a= 1.3mm \(\pm\) 0.1mm

b= 2.8mm \(\pm\) 0.2mm

c= 0.8mm \(\pm\) 0.1mm

Calculate \(Q=\frac{ab^2}{\sqrt{c}}\) with its uncertainty.

Rauhan
Jan 4, 2018

#1**+1 **

a= 1.3mm \(\pm\) 0.1mm so a is between 1.2 and 1.4mm

b= 2.8mm \(\pm\) 0.2mm b is between 2.6 and 3.0mm b^2 is between 6.76 and 9.0 mm^2

c= 0.8mm \(\pm\) 0.1mm c is between 0.7 and 0.9mm sqrt(c) is between 0.836 rounded down and 0.987 rounded up

Calculate \(Q=\frac{ab^2}{\sqrt{c}}\) with its uncertainty.

ab^2 is between 1.2*6.76 and 1.4*9 mm^3 ... ab^2 is between 8.112 and 12.6 mm^3

ab^2/sqrtc is between 8.112/0.987 and 12.6/0.836 mm^3/mm^0.5.......

ab^2/sqrtc is **between 8.218 rounded down and 15.072 rounded up mm^2.5**

(8.218+15.072)/2 = 11.645

so the average is 11.64, the smallest is 11.645-3.427=8.218 and the biggest is 11.645+3.427=15.072

So that is 11.645 pm 3.427 approx but this degree of accuracy is not valid and I am not sure what would be valid.

I'd say maybe

11.6 \pm 3.5 OR 12 \pm 4 would be reasonable.

I'm going with **12 pm 4 ** but I expect there is a more defined way of chosing the degree of uncertainty that is scientifically valid.

Melody
Jan 6, 2018

#2**+1 **

The following presentation is adapted from conversational dialogues with Lancelot Link for stochastic measurement errors in the physical sciences.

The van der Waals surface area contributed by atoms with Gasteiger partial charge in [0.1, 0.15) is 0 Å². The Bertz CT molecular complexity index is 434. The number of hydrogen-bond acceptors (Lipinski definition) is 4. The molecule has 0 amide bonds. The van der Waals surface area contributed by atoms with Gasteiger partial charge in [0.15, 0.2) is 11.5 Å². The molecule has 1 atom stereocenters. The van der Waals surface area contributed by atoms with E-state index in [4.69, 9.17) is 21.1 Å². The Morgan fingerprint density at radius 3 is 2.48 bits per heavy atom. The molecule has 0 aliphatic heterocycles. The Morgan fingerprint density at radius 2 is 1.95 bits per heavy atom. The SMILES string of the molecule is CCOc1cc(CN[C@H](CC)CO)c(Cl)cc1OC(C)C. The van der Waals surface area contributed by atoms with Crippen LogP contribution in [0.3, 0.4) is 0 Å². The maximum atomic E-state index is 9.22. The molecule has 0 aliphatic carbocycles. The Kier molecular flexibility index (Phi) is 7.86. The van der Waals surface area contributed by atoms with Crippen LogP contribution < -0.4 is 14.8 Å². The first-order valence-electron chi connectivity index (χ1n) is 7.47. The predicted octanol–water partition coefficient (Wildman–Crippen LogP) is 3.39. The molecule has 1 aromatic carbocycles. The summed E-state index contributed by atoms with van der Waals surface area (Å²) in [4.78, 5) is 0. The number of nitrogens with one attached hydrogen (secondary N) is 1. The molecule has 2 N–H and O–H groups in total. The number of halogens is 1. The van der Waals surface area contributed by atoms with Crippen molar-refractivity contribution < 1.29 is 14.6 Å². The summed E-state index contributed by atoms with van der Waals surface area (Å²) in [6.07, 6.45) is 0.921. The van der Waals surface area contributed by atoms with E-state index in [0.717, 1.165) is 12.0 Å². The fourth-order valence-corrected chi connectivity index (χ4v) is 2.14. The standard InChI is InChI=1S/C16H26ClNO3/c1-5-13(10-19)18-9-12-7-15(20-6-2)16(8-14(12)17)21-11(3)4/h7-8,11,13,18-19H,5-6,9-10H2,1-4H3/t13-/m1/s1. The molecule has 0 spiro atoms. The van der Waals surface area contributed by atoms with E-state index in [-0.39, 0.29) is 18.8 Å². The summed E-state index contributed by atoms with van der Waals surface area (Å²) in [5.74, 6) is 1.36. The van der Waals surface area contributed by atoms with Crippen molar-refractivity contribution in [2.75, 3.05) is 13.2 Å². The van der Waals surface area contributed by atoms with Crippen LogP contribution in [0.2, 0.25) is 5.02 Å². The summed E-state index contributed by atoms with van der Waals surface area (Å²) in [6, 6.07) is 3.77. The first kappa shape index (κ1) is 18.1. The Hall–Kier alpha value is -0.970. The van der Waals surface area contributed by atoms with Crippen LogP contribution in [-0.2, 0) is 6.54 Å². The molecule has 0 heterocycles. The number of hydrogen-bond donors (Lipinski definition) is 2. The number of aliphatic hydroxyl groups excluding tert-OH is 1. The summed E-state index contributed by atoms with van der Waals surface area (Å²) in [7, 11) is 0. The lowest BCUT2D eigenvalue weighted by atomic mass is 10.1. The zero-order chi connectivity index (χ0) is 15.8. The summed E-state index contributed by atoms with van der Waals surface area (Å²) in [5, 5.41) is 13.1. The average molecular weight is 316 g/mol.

------------------

To calculate the error range for uncorrelated and random errors, use Gauss’s equations for normal distribution of errors. Using the Gauss equations, gives a 68% confidence interval the measurement error is within this range.

Here are some basic derivatives from the Gauss equations:

\(\small \text{If Q is a combination of sums and/or differences, then the sigma (error) of Q is equal to } \\ \sigma Q = \sqrt{(\sigma a)^2 + (\sigma b)^2 . . . + (\sigma x)^2 . . . } \\ \text{If } Q = b^2 \text{ then } \sigma Q = 2(\sigma (b)) \text{ where } \sigma (b) \text{ is the error of (b)}\\ \text{If } Q = \sqrt{(b)} \text{ then }\sigma Q = \frac{1}{2} (\sigma (b)) \text{ where } \sigma (b) \text{ is the error of (b)}\\ \text{Note how the exponent becomes the multiplier of the error.}\\ \small \text {For this equation, the easiest method is to calculate each error as a }\\ \small \text {decimal and then use the sum of the decimals to calculate the error range. }\\ \text {Uncertainties (In decimal) for a, b, and c. }\\ a_1 = \frac{0.1}{1.3} = 0.0769\\ b_1 = (2)\frac{0.2}{2.8} = 0.1428\\ c_1 = (0.5)\frac{0.1}{0.8} = 0.0625\\ Q= \frac{1.3 \times (2.8)^2}{\sqrt {0.8}} = 11.4 \pm ((0.0769 + 0.1428+ 0.0625) * (11.4))\\ Q= 11.4 \pm 3.2 \\ \small \text { note: pay attention to significant figures when recording the final error range. }\\ \\\)

-----------------------

Relating to this question and others you’ve posted on here , another important thing you need to do is **Stop being a lazy dolt!**

I would have answered your chemistry questions, except I was too lazy. I caught this laziness from you—it’s more contagious than dumbness.

GA

GingerAle
Jan 6, 2018